Minnesota hero Jessie Diggins, and her mom, talk about the skier's historic golden moment
AFTON, Minn. — Afton native Jessie Diggins still has the weathered scrap of cardboard that her idol Kikkan Randall signed for her nearly a decade ago.
Back then, Diggins was a wide-eyed teenager with goals of someday competing in the Olympics, while Randall was a budding star on the U.S. women's cross country ski team blazing a trail for future generations to follow.
Neither expected during that chance meeting at an event in Anchorage, Alaska, what awaited them.
Diggins and Randall made history on Wednesday night, Feb. 21, at the 2018 Winter Olympics in Pyeongchang, South Korea, capturing the gold medal in the Nordic team sprint, the first medal of any kind for the U.S. women's cross country ski team.
Diggins anchored the last leg of the race, overtaking Stina Nilsson of Sweden in the final turn with an epic sprint that culminated with a lunge across the finish line.
"I wanted it so bad," Diggins told the Pioneer Press by phone. "Nothing was going to stop me. Nothing was going to slow me down in that moment."
Diggins let out a monstrous roar as the race concluded before collapsing into the snow in exhaustion. Fittingly, Randall was the first person to greet her and they shared a picturesque moment that could live on as a turning point for the U.S. women's cross country ski team.
"It really was a full-circle moment for me," Diggins said. "I looked up to her as a kid, and we've gotten to know each other really well over the years. To be able to do that with her, it couldn't have been more perfect."
As the 35-year-old Randall tagged the-26-year-old Diggins on the last leg of the race, it was almost as if she was handing the reins to the new face of U.S. Nordic skiing.
After years of Randall clearing the way, the time has come for Diggins to step up and do the same.
Before her daughter made history, Deb Diggins and the rest of the family in attendance were busy finessing their way into better position to watch the race.
"We positioned ourselves right in front of the finish line, which wasn't our actual seats," Deb Diggins said with a laugh. "We just kind of grouped together and went down there and completely ignored our seat numbers and the other people were actually really nice about it. We ended up with a great vantage point.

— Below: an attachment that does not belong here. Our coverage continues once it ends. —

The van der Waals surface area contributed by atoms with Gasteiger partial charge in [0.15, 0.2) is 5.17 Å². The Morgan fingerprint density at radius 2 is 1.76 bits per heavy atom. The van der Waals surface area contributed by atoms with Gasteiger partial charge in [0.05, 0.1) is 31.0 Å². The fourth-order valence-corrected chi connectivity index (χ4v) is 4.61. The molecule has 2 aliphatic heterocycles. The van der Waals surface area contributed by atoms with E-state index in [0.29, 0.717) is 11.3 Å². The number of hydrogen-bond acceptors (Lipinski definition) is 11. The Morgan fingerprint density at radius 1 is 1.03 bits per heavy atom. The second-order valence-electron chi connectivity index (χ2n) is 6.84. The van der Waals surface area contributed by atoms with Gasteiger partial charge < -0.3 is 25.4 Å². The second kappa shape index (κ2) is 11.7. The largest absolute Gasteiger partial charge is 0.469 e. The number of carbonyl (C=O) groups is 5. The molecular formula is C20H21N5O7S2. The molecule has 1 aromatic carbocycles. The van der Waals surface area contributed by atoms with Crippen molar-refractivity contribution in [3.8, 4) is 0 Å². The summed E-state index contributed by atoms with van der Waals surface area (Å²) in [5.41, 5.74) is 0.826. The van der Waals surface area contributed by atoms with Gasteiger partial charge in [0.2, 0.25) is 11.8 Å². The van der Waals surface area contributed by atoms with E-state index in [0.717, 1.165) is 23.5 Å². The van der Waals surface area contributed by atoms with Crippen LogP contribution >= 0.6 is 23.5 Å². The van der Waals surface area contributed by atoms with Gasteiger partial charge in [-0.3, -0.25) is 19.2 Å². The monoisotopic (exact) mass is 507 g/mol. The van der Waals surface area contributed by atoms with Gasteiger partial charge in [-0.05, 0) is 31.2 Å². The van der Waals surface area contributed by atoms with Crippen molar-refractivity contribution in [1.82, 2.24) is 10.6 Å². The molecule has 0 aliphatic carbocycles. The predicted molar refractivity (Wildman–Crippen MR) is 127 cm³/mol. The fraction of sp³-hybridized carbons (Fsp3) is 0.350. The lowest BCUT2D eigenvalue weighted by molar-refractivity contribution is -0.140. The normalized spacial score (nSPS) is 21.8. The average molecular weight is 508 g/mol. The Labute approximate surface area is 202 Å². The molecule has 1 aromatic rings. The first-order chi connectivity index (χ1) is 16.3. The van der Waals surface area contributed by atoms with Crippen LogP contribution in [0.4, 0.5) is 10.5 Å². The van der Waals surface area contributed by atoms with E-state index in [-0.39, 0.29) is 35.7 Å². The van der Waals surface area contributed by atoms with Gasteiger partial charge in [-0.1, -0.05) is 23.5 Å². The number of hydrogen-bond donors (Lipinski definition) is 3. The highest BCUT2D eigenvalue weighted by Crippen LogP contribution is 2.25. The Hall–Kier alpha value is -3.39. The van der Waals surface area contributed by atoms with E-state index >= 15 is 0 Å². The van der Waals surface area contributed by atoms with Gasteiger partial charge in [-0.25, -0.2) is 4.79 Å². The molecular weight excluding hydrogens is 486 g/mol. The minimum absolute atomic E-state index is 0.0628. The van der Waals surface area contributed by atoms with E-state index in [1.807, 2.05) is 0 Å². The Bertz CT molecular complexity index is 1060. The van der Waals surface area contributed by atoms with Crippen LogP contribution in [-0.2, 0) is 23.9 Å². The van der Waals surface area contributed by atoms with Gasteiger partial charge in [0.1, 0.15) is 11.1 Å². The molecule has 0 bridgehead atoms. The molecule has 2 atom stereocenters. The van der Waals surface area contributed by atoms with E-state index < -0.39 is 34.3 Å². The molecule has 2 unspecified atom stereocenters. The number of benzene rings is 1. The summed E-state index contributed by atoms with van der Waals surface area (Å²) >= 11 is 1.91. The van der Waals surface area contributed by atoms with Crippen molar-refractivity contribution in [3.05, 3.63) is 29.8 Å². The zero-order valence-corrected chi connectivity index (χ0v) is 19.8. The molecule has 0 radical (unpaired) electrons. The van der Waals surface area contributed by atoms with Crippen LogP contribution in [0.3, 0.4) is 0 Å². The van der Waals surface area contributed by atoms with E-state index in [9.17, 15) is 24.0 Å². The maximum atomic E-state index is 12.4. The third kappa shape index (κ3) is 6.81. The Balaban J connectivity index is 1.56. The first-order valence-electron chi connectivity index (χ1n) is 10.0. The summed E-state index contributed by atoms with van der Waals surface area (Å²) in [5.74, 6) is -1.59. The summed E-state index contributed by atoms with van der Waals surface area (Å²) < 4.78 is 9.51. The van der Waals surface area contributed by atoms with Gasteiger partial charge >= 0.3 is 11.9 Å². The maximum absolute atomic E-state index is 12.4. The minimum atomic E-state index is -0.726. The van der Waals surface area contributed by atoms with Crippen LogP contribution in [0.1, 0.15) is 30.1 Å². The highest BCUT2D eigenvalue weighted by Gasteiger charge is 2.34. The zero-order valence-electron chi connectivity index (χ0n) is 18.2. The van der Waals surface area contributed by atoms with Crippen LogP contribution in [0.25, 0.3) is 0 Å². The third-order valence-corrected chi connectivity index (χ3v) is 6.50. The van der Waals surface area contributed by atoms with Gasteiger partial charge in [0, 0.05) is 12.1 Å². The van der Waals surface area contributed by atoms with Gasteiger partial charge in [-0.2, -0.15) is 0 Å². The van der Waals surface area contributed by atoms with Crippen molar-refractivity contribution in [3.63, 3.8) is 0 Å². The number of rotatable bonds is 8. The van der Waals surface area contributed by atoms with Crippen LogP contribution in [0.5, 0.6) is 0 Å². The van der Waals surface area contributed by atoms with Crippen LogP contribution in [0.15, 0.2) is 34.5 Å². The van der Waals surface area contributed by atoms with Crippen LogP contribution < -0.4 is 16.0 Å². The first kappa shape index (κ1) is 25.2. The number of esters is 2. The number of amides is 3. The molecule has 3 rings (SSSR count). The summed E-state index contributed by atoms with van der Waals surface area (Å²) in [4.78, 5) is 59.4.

"We were facing the jumbo-tron, so we could see all the action when they weren't in front of us. And we were right there watching them come down that final straightaway."
There was no better place to be.
As Diggins battled for position at the final turn, there was some apprehension from her family as to whether she'd be able to outlast her two closest competitors. That quickly faded away as Diggins started her final kick.
"We were like, 'OK. Here it comes,' " Deb Diggins said. "We have see her do it a million times. She has that ability to pull out the stops."
More than 6,000 miles away, Jessie's high school coach, Kris Hanson, was watching with her family and thinking the same thing. Everyone in her household knew the race was over as soon as they saw her pull even on the final stretch.
"I've just seen her do that so many times," Hanson said, thinking back to when Diggins was competing for Stillwater High School in her final state meet. "I remember Annie Hart (of St. Paul Academy) swung into that final straightaway ahead of her and Jessie started sprinting and the crowd was going crazy and I was really confident that she was going to win. And she did.
"She did it back then. She did it last year at the World Championships. She did it at the Olympics. That's just what Jessie does."
After the race, Diggins was almost immediately whisked away for media appearances. She got to hug her family and snap a few photos before talking to strangers for the rest of the night.
"We were prepared that she was going to be pulled away pretty quickly," her mother said. "We saw her briefly and then we didn't see her again that night. We kind of expected that. It was definitely a good problem to have because it meant she won."
Diggins described the past few days as a whirlwind. She did so many media appearances in the 48 hours after the race that she actually lost her voice.
"Well, I lose my voice really easily," Diggins said with a laugh. "It's not that big of a deal."